Thinking about data – “What we need are new ways to read the data…” /Student survey

Standards: 1.2; 4.5; 5.1

This image is from a Slideshare presentation, Emergent Learning, by Jesse Stommel and Amy Collier.

When designing and evaluating my student survey I started to think about how we might gain insight into student learning so that we can design surveys that produced valuable data to inform our teaching philosophy.  I found the ideas by Jesse and Amy to be worthy of consideration.  Here is the link to the complete slideshow.

I was going to pull out a few slides that resonated with me regarding student learning, assessment and learning outcomes, but there were so many and I included most of them.

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Sharing with wider community at TeachMeet @MHS / Focus #1 and #2

Standards: 6.1; 6.2; 6.3; 6.4; 7.1; 7.4

(This has been reposted from my other blog.)

These kinds of professional meetings are invaluable. Apart from the fact that it’s free and so you can attend many throughout the year. I love the format which consists of voluntary talks/presentations of either 3 or 7 minutes, so easy to keep focusing. Sometimes long keynotes can be difficult to digest (although they can be good  – but they can also be not so good). TeachMeets are informal so the short presentation lends itself to discussion – therefore it’s more interactive than most formal PDs. The range of educational settings is great to broaden your perspective – and so we can learn so much from primary and museum settings, from elearning and tertiary people. The emphasis is most certainly on getting to know people and also in connecting with them through social media so that the PD value is extended and they possibly become part of your network.

I always blog about things and so I aim to capture information which might be useful to others – whether they are in my own school or anywhere else. I like using the blog for reflection and evaluation, and for re-reading later.

As teacher librarian whose focus is constantly cross-curricular, I never waste any morsel of information, knowledge, resource or expertise. Everything is carefully curated in my archival system – either in Diigo, Pinterest, Pocket, Scoop.it or similar so that I can locate it when someone needs it, or when I want to create a resource for teachers or students.

Last Saturday we hosted a TeachMeet in the school library. A TeachMeet is an informal gathering of people working in the education sector coming together to share ideas and expertise. It’s a great way to hear about what educators are doing in the primary, secondary, tertiary and public (eg museums) sectors. TeachMeets happen all over the world and meetings are held wherever people are happy to host. The format is simple – you can turn up or you can volunteer to present for either 3 or 7 minutes. There is usually a break for refreshments halfway through and it’s also customary for the hosts to suggest a nearby venue for drinks or dinner after the Meet. And it’s free!

Using bots to teach kids coding (Steve Brophy)

You can see in the wiki that we had a decent number of people attending, from a range of educational backgrounds. I always find that, as a secondary school educator, I learn so much from the primary teachers, from e-learning leaders, from people who work in public libraries and museums. And since the sharing sessions are so short, there is time for what’s most important – the conversations. Many people are also on social media so it’s a good chance to keep in touch later on Twitter or through their blogs, for example.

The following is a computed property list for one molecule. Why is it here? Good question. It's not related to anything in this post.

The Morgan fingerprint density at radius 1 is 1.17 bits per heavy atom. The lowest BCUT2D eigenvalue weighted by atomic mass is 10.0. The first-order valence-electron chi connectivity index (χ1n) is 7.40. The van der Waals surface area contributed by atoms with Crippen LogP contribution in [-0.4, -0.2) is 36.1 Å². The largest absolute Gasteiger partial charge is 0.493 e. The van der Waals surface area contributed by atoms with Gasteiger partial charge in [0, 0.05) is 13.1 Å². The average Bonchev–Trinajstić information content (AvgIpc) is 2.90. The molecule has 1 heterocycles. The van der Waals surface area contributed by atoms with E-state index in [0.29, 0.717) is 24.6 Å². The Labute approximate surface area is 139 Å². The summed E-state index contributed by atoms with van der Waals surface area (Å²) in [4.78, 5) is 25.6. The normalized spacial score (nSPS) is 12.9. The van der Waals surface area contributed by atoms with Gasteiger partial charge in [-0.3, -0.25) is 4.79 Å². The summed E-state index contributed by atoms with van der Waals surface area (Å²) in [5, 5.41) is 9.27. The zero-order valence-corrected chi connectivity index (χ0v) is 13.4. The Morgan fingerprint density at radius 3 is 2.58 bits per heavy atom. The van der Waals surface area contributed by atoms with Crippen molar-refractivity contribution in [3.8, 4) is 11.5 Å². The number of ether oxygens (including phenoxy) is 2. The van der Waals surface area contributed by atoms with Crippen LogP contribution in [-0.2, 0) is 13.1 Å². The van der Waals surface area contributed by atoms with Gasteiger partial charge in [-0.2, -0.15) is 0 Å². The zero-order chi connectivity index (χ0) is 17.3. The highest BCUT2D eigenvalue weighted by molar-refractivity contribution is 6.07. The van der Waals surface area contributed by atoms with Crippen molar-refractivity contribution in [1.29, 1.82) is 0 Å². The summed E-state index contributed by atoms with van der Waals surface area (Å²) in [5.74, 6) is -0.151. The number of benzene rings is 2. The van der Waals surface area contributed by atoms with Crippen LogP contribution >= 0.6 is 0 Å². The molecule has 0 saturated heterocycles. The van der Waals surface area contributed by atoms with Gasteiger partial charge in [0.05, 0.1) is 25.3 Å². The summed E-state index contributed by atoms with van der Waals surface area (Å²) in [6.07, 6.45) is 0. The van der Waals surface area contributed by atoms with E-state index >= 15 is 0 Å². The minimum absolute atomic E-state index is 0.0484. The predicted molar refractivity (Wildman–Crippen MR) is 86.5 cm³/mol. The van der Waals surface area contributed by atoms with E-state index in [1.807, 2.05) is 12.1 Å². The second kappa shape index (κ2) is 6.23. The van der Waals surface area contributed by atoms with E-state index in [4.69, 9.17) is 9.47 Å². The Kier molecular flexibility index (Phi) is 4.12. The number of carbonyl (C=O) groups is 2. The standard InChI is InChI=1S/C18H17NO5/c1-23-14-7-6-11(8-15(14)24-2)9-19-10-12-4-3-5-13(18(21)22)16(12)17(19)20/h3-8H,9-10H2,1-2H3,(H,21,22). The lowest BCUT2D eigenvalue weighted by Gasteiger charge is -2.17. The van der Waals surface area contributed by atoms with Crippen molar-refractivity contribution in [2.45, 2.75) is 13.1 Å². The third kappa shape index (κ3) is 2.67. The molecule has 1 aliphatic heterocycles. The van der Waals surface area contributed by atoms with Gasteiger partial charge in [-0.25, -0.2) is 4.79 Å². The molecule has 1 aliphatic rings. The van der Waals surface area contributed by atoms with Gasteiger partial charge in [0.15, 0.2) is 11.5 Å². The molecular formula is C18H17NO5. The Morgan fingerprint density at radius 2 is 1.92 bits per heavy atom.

Order of presentations (see TeachMeet link for shared presentations):

Steve Brophy @stevebrophy Ivanhoe Grammar School K-12: Paper and programming

Bernadette Mercieca @bernm9  Xavier College E-Learning coord/teacher: What are we doing to help early career teachers flourish?

Eleni Kyritsis @misskyritsis Firbank Grammar School: Student Inquiry

Jan Molloy @janpcim Immigration Museum P-tertiary:   #AskACurator Sept 16 Getting involved

Catherine Morton @gorokegirl Melbourne High School Teacher Librarian and Fiona Matthews Whitefriars College Lead Coach – Learning, Teaching and Technology : One Conversation at a Time: Peer Coaching

Kim Yeomans @kimyeo St Martin of Tours primary TL: Connecting with authors via Twitter.

Tania Sheko @taniatorikova Melbourne High School How to really get to know people online.

Mel Cashen @melcashen Princes Hill: My reflection from camp

Kristy Wood @Kristy_M_Wood Primary teacher K-6: Teacher wellbeing

If you are interested in learning more about the presentations – since you can’t really get much from the titles – I would encourage you to go to the wiki where some people have already shared links to their presentations next to their names in the program. I’m sure there will be more shared later so check in again.

When I wrote a blog post about my talk – how to really get to know people online – I shared it on Twitter with a few people whom I’d met in an online course (MOOC), Rhizo15. These were people I had mentioned in my post. The morning before the TeachMeet I noticed some feedback from these people (none of them in Australia) which I was able to quickly add to my slide presentation. It was a lovely example of how these relationships continue to evolve long after the course (MOOC) has finished. After the TeachMeet I noticed Kevin Hodgson had even created a comic for us – very special.

The best way to see some of the ideas and passion shared on this day is to look through the Storify below which captures some of the tweets and photos on Twitter.

[View the story “TeachMeet @MHS” on Storify]

Presentation at Teachmeet we hosted @MHS/ Focus #2

Standards: 6.1; 6.2; 6.3; 6.4; 7.1; 7.4

(This post was written as a transcript of a short presentation I gave at a Melbourne TeachMeet at Melbourne High School 12 September 2015).

How do you really get to know people in an online course? Ask a child! What would a child do? A child would play.

And so we did in Rhizo15, the connected MOOC. It was new to me and I loved every minute.

I wanted to be playful so I wrote a play. In response to the weekly prompt: “Learning subjectives: designing for when you don’t know where you’re going.”